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Darfur Arms Embargo Breached By All Sides

Darfur Arms Embargo Breached By All Sides, Says Security Council
Experts’ Panel

New York, Oct 11 2006 5:00PM

The arms embargo in Darfur is being blatantly violated by all parties operating in the war-torn Sudanese region, including Government forces, allied Janjaweed militias, rebel groups and insurgents from neighbouring Chad, according to the latest report from a panel of experts set up by the United Nations Security Council.

The panel’s report, released today, found that Chadian rebels are helping to stoke the conflict in Darfur – especially in the region’s north and west – by reportedly joining Government forces and the Janjaweed in their operations against rebel groups.

The experts said there are reliable reports that Sudan is re-supplying the Chadian rebels with weapons and vehicles, with weapons and ammunition observed being offloaded at local airports and moved to locations within Darfur, where three years of fighting have killed an estimated 200,000 people and forced another 2 million to leave their homes.

“Credible information” also exists indicating the Government continues to support the Janjaweed, providing weapons and vehicles in breach of its commitments, according to the report.

“The Janjaweed/armed militias appear to have upgraded their modus operandi from horses, camels and AK-47s to land cruisers, pick-up trucks and rocket-propelled grenades,” it stated.

The panel of experts, appointed by the Council last year to monitor the arms embargo and targeted financial and travel-related sanctions, also found that rebel forces have “shown a notable increase in capacity to engage the forces of the Government” since March.

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Turning to the financial and travel-related sanctions, the experts said it considered Sudan to have “wilfully avoided” its commitment under the resolution to implement financial sanctions against persons designated by the Council.

They also voiced concern that fighting has increased in recent months because of a major split within rebel movements based on which groups and factions signed the Darfur Peace Agreement (DPA) in May and which did not.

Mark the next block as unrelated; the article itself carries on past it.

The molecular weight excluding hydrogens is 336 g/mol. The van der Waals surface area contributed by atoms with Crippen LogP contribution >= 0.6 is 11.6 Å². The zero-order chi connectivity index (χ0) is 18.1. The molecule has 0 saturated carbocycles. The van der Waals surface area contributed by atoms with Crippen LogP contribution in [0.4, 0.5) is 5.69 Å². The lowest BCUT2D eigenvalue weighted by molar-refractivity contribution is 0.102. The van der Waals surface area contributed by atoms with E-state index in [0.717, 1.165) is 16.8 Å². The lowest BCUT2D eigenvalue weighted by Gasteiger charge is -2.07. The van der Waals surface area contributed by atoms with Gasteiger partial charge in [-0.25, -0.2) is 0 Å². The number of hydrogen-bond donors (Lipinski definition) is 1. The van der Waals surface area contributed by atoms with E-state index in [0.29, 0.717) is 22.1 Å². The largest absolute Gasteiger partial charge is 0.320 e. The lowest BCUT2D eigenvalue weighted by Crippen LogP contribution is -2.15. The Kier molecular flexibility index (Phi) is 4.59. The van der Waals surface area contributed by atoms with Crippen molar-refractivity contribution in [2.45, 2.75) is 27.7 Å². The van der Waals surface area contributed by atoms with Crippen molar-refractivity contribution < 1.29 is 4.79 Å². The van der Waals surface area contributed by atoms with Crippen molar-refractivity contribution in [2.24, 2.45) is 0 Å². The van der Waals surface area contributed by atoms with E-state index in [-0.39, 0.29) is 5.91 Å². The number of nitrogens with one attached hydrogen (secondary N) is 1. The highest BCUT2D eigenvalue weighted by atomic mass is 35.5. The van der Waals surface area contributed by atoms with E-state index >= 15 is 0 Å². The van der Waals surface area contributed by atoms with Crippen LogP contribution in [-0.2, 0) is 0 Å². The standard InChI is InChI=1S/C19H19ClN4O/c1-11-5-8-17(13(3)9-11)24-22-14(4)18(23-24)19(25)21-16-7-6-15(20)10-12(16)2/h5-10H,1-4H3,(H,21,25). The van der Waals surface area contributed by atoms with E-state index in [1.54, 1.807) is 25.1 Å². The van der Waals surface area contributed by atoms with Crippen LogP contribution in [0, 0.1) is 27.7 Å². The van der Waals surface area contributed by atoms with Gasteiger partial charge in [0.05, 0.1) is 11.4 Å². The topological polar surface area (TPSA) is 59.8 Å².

“Tragically, it is the long-suffering innocent civilians of Darfur who continue to bear the brunt of recent events.”

Greece’s Ambassador Adamantios Vassilakis, Chairman of the Council committee dealing with sanctions concerning Sudan, said in a letter to the Council President that the committee will consider the panel’s many recommendations and then present their views to the full Council.

Meanwhile, Under-Secretary-General for Humanitarian Affairs Jan Egeland told a news briefing in Geneva that the violence and insecurity plaguing Darfur has escalated in recent months, with the militias stronger than ever.

“They are much better armed, they are more brutal than ever and their potential to do bad is better than ever,” he said.

Mr. Egeland, who is also the UN Emergency Relief Coordinator, said the escalating fighting has led to surging numbers of internally displaced persons (IDPs) across Darfur, a remote and impoverished region the size of France on Sudan’s western flank.

Their suffering has been exacerbated because relief workers are unable to reach many of the IDPs due to the insecurity.

Asked by journalists about the recent Human Rights Council session, Mr. Egeland said he thought it was a shame that it did not issue a strong statement on Darfur.

“I think that is a very bad signal. There are few cases that are so clear-cut as Darfur in terms of women and children being abused, attacked [and] raped by armed men. And if there is one thing that the Human Rights Council should do, it is to come to the defence of the defenceless.”


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